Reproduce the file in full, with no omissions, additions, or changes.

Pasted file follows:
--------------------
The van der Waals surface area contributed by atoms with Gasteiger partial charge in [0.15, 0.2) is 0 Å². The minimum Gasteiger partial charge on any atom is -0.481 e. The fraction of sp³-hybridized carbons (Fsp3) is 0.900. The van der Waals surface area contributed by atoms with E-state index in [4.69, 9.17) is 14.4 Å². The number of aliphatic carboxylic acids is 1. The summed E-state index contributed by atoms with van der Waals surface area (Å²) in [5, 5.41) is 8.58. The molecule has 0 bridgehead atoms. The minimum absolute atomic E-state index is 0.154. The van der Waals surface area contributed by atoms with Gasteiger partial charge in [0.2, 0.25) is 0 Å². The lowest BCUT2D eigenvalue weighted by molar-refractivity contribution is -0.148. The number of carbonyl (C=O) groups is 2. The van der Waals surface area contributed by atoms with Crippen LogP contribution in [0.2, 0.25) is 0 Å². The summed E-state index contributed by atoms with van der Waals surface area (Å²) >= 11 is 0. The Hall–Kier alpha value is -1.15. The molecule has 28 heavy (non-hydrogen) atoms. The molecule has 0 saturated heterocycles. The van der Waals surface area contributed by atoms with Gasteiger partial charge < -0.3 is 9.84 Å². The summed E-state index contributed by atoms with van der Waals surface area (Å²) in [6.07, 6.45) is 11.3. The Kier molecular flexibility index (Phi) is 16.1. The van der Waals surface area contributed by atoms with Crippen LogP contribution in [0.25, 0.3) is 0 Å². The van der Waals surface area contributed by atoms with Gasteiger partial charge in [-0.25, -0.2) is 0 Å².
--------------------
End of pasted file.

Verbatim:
The van der Waals surface area contributed by atoms with Gasteiger partial charge in [0.15, 0.2) is 0 Å². The minimum Gasteiger partial charge on any atom is -0.481 e. The fraction of sp³-hybridized carbons (Fsp3) is 0.900. The van der Waals surface area contributed by atoms with E-state index in [4.69, 9.17) is 14.4 Å². The number of aliphatic carboxylic acids is 1. The summed E-state index contributed by atoms with van der Waals surface area (Å²) in [5, 5.41) is 8.58. The molecule has 0 bridgehead atoms. The minimum absolute atomic E-state index is 0.154. The van der Waals surface area contributed by atoms with Gasteiger partial charge in [0.2, 0.25) is 0 Å². The lowest BCUT2D eigenvalue weighted by molar-refractivity contribution is -0.148. The number of carbonyl (C=O) groups is 2. The van der Waals surface area contributed by atoms with Crippen LogP contribution in [0.2, 0.25) is 0 Å². The summed E-state index contributed by atoms with van der Waals surface area (Å²) >= 11 is 0. The Hall–Kier alpha value is -1.15. The molecule has 28 heavy (non-hydrogen) atoms. The molecule has 0 saturated heterocycles. The van der Waals surface area contributed by atoms with Gasteiger partial charge < -0.3 is 9.84 Å². The summed E-state index contributed by atoms with van der Waals surface area (Å²) in [6.07, 6.45) is 11.3. The Kier molecular flexibility index (Phi) is 16.1. The van der Waals surface area contributed by atoms with Crippen LogP contribution in [0.25, 0.3) is 0 Å². The van der Waals surface area contributed by atoms with Gasteiger partial charge in [-0.25, -0.2) is 0 Å².